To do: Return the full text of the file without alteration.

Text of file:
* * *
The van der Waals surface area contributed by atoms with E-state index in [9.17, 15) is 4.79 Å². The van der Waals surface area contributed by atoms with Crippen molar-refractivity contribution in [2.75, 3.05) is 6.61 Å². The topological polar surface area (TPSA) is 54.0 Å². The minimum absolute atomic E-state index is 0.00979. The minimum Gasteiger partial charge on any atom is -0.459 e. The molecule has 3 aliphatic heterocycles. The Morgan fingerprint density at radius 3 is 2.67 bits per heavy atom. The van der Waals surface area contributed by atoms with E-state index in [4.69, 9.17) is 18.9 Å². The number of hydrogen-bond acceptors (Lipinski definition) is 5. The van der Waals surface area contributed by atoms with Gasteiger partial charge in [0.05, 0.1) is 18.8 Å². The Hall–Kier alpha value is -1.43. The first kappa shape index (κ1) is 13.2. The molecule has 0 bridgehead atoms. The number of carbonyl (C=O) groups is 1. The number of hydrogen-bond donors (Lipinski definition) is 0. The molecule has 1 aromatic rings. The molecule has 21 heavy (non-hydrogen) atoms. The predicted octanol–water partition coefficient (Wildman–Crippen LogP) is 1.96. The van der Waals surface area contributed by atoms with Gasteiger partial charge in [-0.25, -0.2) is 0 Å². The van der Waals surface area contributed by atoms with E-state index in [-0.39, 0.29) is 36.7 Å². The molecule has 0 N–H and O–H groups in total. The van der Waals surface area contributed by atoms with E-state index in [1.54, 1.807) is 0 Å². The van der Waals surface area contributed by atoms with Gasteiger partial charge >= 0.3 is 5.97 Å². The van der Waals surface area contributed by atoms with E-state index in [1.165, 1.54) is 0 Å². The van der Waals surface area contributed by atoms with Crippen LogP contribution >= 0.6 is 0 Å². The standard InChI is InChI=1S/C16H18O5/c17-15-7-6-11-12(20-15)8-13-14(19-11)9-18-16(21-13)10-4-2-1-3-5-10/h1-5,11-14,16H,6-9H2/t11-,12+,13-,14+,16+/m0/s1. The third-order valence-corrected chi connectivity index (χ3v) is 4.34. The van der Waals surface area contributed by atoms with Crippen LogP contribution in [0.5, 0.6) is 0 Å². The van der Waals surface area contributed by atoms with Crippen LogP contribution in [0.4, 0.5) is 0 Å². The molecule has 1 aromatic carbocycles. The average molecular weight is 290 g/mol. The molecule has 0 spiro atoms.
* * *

The van der Waals surface area contributed by atoms with E-state index in [9.17, 15) is 4.79 Å². The van der Waals surface area contributed by atoms with Crippen molar-refractivity contribution in [2.75, 3.05) is 6.61 Å². The topological polar surface area (TPSA) is 54.0 Å². The minimum absolute atomic E-state index is 0.00979. The minimum Gasteiger partial charge on any atom is -0.459 e. The molecule has 3 aliphatic heterocycles. The Morgan fingerprint density at radius 3 is 2.67 bits per heavy atom. The van der Waals surface area contributed by atoms with E-state index in [4.69, 9.17) is 18.9 Å². The number of hydrogen-bond acceptors (Lipinski definition) is 5. The van der Waals surface area contributed by atoms with Gasteiger partial charge in [0.05, 0.1) is 18.8 Å². The Hall–Kier alpha value is -1.43. The first kappa shape index (κ1) is 13.2. The molecule has 0 bridgehead atoms. The number of carbonyl (C=O) groups is 1. The number of hydrogen-bond donors (Lipinski definition) is 0. The molecule has 1 aromatic rings. The molecule has 21 heavy (non-hydrogen) atoms. The predicted octanol–water partition coefficient (Wildman–Crippen LogP) is 1.96. The van der Waals surface area contributed by atoms with Gasteiger partial charge in [-0.25, -0.2) is 0 Å². The van der Waals surface area contributed by atoms with E-state index in [-0.39, 0.29) is 36.7 Å². The molecule has 0 N–H and O–H groups in total. The van der Waals surface area contributed by atoms with E-state index in [1.54, 1.807) is 0 Å². The van der Waals surface area contributed by atoms with Gasteiger partial charge >= 0.3 is 5.97 Å². The van der Waals surface area contributed by atoms with E-state index in [1.165, 1.54) is 0 Å². The van der Waals surface area contributed by atoms with Crippen LogP contribution >= 0.6 is 0 Å². The standard InChI is InChI=1S/C16H18O5/c17-15-7-6-11-12(20-15)8-13-14(19-11)9-18-16(21-13)10-4-2-1-3-5-10/h1-5,11-14,16H,6-9H2/t11-,12+,13-,14+,16+/m0/s1. The third-order valence-corrected chi connectivity index (χ3v) is 4.34. The van der Waals surface area contributed by atoms with Crippen LogP contribution in [0.5, 0.6) is 0 Å². The van der Waals surface area contributed by atoms with Crippen LogP contribution in [0.4, 0.5) is 0 Å². The molecule has 1 aromatic carbocycles. The average molecular weight is 290 g/mol. The molecule has 0 spiro atoms.